Totally overcrowded trains, delayed or completely cancelled suburban trains and the feeling of not really being well informed - commuters in particular are familiar with the everyday annoyances of local transport in and around Frankfurt. But Frankfurt's head of transport Klaus Oesterling promises improvement. Specifically, he has announced a number of measures that should have a positive effect on the local transport situation: The continuation of tram line 14, a neighborhood bus for Niederrad, a big step forward for local transport in Gateway Garden, a denser service for the growing number of passengers and closing gaps between night and day transport. The supervisory board of the municipal public transport company traffiQ, of which Oesterling is chairman, passed the necessary resolutions at its last meeting. Assuming the approval of the magistrate and city councillors, this increase in attractiveness can come into effect with the timetable change on 15 December. Whether this only reads well or can also be implemented in practice is, however, quite questionable due to the many shortcomings that local transport has to contend with on a daily basis.
Oesterling is certain, however, that the planned measures will have a positive effect: "As a growing city with currently around 750.000 inhabitants and over 375,000 daily commuters, Frankfurt am Main faces particularly great challenges in the sustainable design of mobility," notes the head of transport. "Public transport, which we are consistently expanding step by step, is an essential key to the solution."
The focus in the future-oriented development of Frankfurt's local transport is equally on ecological and economic aspects. "Today, Frankfurt's buses and trains are already making a major contribution to environmentally and customer-friendly mobility in Germany's commuter capital with a dense network and modern, clean vehicles," Oesterling continues. "In addition to the consistent conversion also of bus transport to zero-emission drives, we will provide higher mobility capacities for the growing city."
Tom Reinhold, managing director of traffiQ, formulates the claim of the urban public transport company: "We not only want local transport to grow along with the increasing traffic volume, we want a higher share of buses and trains in the modal split. This can be achieved with the help of attractive, fast and reliable public transport."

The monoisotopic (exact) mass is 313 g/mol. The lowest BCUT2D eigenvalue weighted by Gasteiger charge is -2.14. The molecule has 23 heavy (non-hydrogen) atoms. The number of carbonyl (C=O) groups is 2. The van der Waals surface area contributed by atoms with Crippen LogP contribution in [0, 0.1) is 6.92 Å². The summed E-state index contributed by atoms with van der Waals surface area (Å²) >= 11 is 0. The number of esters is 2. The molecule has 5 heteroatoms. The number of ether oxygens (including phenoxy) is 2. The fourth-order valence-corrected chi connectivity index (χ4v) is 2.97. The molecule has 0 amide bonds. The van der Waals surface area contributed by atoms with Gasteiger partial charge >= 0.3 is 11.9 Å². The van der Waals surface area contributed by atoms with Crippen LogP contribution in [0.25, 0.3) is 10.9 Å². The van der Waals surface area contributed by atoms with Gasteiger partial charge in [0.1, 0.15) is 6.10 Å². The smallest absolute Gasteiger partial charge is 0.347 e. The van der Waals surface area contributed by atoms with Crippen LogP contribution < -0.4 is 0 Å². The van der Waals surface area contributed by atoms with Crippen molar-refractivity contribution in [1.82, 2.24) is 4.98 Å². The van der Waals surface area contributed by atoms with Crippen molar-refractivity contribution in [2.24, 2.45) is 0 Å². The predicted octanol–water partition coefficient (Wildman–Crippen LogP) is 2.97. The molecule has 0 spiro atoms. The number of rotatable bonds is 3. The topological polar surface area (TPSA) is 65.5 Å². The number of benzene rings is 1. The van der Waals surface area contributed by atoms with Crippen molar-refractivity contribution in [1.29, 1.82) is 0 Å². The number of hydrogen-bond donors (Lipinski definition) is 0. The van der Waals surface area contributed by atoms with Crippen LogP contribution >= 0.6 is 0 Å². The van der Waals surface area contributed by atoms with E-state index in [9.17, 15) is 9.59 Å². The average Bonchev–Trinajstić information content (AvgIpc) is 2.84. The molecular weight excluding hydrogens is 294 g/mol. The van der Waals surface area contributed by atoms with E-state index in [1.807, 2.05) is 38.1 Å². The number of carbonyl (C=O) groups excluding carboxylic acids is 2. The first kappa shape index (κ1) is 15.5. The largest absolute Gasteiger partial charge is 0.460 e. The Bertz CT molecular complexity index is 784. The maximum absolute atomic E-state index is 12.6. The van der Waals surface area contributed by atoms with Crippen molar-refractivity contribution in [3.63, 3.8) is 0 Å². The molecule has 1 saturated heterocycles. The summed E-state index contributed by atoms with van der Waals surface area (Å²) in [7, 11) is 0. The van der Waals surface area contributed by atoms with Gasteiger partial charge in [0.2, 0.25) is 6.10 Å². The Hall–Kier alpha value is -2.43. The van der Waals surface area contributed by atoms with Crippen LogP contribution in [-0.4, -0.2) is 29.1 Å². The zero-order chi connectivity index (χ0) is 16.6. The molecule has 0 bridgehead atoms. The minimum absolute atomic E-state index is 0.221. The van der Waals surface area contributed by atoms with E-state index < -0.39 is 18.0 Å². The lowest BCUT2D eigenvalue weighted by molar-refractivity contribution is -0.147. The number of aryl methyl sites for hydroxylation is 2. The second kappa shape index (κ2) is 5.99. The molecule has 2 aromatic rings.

The package for the December timetable change includes the following measures:
- The tram line 14 will be extended in Gallus via Gustavsburgplatz to Mönchhofstraße. The line 21 runs, with a few exceptions, always to Nied Church.
- The tram lines 12, 17 and 18 run in the future on Saturday every 10 minutes instead of every 15 minutes.
- Niederrad gets with the bus line 84 the long desired neighborhood bus.
- With the opening of the Gateway Gardens S-Bahn station, Line 77 will take on a new function as a connection to the future Airport Terminal 3 and Cargo City South.
- Two subway lines, three tram lines and 17 bus lines provide denser headways or more space at necessary times through additional cars or the use of articulated buses.
- The hourly frequency, which still exists at times on five bus lines, will be replaced by a half-hourly frequency.
- On six bus lines, the gap between night and day services, which was created after the introduction of the new night service, will be closed.
- In addition to the general service enhancements, more trips will also be added to the school bus service.
Additional costs of about 3.6 million euros
These necessary additional services in Frankfurt local transport cause additional costs of about 3.6 million euros together. To the extent that they cannot be covered by fare revenues, they will be borne by the City of Frankfurt (via the budget of traffiQ for bus transport) and Stadtwerke Frankfurt am Main Holding (via the budget of VGF for rail transport). For this reason, they are still subject to the respective committee resolutions.
For Councillor Oesterling, these measures, which are to be implemented by December 2019, are a further step towards consistently developing Frankfurt's local transport as a sustainable mobility alternative in the city: "We are not standing still: New rail vehicles have been ordered. The further expansion of the network is underway: On the subway, the extension of the U5 line to the Europaviertel is under construction. Planning is underway for the extension of the same line in the north from Preungesheim to Frankfurter Berg, as well as for the U2 line in Bad Homburg. A decision on the variant for closing the gap between Bockenheimer Warte and Ginnheim is to be made this year - an urgently needed project to relieve congestion on Frankfurt's strongest subway line, where four lines run every 2.5 minutes."
Beyond Frankfurt's borders, the department head points to the important rail projects such as the four-track expansion of the railway line to Bad Vilbel for the S6. The Regionaltangente West and the North Main S-Bahn.